Understanding Homeowner’s Insurance Replacement Cost

September 28, 2015

“I could never sell my house for this much!”

It seems like at least once a week we receive a phone call with a concerned customer inquiring about the replacement cost on their homeowner’s insurance versus the market price of their home. The market price of your home is set by; you guessed it, the market. As such, the market price can fluctuate greatly over time, and is impacted by the location of your home, the “curb appeal”, the size of the lot, current interest rates, supply and demand of homes, and even the popularity of the architectural style of your home. Essentially, the market price is what you could expect to sell your home for under normal conditions.

Conversely, the replacement cost is the estimated cost of what it would take to rebuild your home in the event of a total loss. Replacement cost is impacted by the age of the house, the square footage, features of the home, the average cost of materials & labor, and location. The location factor helps to demonstrate how the two values differ. The market price uses location in terms of how desirable or undesirable an area is, whereas replacement cost uses location in terms of how expensive it is to get materials or the cost of labor for the reconstruction of the home or debris removal.

The replacement cost in homeowners insurance is to return the insured to the ‘status quo’ in event of a total loss.

For example, let’s say that your house has a market value of $140,000** and your homeowners insurance agent suggests that you insure the house for $180,000 (replacement cost) but you decide to insure the home for only $140,000. If there was a fire or a hurricane that destroyed the house, you would be shy $40,000 if you wanted to rebuild your house and you’d have to pay the difference out of pocket. This is also true for a partial loss. If the home is under-insured, you would also be responsible for a portion of the damages, even if the total damages are less than the value you have the house insured for.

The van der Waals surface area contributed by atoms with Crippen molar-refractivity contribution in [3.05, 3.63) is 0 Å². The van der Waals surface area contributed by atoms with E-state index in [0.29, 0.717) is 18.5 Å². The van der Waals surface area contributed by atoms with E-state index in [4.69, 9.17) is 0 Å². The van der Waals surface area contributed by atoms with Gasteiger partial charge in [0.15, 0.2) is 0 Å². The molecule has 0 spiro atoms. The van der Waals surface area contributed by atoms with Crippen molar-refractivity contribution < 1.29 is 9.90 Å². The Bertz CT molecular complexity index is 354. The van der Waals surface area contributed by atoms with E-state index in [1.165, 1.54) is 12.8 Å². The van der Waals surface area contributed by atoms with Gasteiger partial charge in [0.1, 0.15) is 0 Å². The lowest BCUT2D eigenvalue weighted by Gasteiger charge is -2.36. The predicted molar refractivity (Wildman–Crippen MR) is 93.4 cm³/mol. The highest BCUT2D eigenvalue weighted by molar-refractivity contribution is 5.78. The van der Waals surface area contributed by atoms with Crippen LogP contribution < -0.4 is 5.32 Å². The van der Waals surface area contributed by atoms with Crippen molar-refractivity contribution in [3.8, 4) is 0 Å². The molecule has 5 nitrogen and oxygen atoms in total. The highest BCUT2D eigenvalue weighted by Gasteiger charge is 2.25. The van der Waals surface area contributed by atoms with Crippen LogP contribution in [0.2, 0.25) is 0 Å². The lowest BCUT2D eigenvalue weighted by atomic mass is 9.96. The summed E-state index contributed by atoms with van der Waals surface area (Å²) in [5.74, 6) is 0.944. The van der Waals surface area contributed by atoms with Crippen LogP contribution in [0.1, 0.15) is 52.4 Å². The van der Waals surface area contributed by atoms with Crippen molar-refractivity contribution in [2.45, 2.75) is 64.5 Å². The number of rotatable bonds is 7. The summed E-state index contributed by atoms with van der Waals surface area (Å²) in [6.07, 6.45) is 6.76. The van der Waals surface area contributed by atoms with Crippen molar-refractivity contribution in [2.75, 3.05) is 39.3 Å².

Another all too common occurrence is when people chose to insure their home for the same amount as the loan on the home. The problem with that is that in the event of a total loss, your insurance money could be only sufficient to pay off the mortgage but insufficient to restore your quality of life after the total loss.

If you are concerned the replacement value of your home is inflated, you can always contact your homeowner’s insurance agent a call and we can reassess the cost to rebuild your home. After your home is impacted by a fire or a hurricane, there is no way to describe the feelings of loss that can affect you. Treasured family photos, wedding presents, childhood mementos are forfeited and there is no way to replace those. The last thing you want at that moment is to realize that financially, you and your family’s standard of living are now in jeopardy as you struggle to regain a sense of normalcy and safety. That’s really what insurance is for – to provide you with peace of mind.


**These examples are all generalizations. All policies are unique and your policy should be consulted for your exact coverage’s.

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